Gabriella: Brahmacharya meaning - is to walk with Brahma. My interpretation of Brahmacharya depends on your status: if you're a teenager - you're supposed to study not to concentrate on sex, if you're in a relationship, you do sex not only for the enjoyment and you also maintain fidelity to your spouse. If you're not in a relations, than you do like teenagers... :) Sex is a part of the nature for propagation of our spices, so it's very important. But the problem is that it becomes misused quite often or people become too much obsessed with it.

Question: There are lot's of couples in which one of the spouses practice yoga and another one is not practicing. It may create some sort of tension in the relations. What would would you advice in such situation?

Gabriella: Yes, it may be very hard, because the other person usually doesn't understand, why you need so much time for your practice. Most of the time a partner is jealous. You need to have a very intelligent partner, who understands that yoga practice doesn't take your love away but it makes you a better person. And hence, your practice is going to improve your relations as well. But such a partner is a rare one. Especially this situation is hard when the relation started before one of the partners started to do yoga. Than a partner of this person feels like yoga taking his partner away. And he becomes jealous instead of being happy that this person has something beautiful to do.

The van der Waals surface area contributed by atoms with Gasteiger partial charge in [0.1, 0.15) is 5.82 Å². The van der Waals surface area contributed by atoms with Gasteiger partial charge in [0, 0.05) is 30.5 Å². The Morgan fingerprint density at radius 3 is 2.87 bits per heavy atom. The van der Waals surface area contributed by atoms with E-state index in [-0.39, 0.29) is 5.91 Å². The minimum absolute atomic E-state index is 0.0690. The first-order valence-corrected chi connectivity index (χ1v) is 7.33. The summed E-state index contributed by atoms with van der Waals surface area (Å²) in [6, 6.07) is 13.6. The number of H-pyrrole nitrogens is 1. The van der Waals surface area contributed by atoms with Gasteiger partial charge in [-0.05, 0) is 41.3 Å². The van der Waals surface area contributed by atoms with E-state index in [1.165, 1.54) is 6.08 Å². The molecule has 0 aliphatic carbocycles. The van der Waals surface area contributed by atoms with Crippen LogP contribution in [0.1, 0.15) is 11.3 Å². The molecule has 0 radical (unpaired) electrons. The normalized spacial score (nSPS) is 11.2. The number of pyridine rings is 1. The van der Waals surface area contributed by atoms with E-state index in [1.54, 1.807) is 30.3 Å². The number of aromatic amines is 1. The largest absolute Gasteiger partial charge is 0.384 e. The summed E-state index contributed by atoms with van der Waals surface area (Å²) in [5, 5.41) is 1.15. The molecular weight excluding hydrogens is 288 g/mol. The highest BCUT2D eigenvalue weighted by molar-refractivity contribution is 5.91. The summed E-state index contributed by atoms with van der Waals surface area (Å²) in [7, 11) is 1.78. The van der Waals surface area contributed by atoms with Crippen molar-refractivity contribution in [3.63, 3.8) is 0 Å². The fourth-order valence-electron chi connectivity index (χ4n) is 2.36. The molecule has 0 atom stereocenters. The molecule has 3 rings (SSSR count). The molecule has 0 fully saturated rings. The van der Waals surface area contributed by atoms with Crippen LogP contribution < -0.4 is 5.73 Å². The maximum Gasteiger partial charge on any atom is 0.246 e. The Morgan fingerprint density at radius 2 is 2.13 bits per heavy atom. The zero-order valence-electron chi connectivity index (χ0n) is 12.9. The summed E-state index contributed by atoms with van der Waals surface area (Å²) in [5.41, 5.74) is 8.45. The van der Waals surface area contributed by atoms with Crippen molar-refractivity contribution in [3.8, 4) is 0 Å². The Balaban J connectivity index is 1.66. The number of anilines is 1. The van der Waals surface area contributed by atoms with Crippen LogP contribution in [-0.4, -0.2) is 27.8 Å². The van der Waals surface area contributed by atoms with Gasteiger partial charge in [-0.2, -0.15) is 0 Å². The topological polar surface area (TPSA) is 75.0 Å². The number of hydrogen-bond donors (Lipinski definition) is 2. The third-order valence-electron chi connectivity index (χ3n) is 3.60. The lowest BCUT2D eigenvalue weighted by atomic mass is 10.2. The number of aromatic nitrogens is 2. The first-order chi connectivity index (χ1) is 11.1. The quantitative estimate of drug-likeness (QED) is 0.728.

So the person who does yoga should be able to explain and show that he's not marrying to something else, but he's just practicing the thing that can make him a better person. And in order to see the benefits of yoga practice, the partner who doesn't practice, shell be open-minded.

Sometimes it happens that I speak to a husband or a wife of my students in order to explain all those things. It is really important that a partner supports your work, than your efforts give really beautiful effect for both of you.

But of course, the best situation is when a person comes with his partner and they both practice and enjoy yoga and help each other.

Question: Yogis sometimes tend to get rid from the social life and duties, do you think it's a necessary step for yoga practice?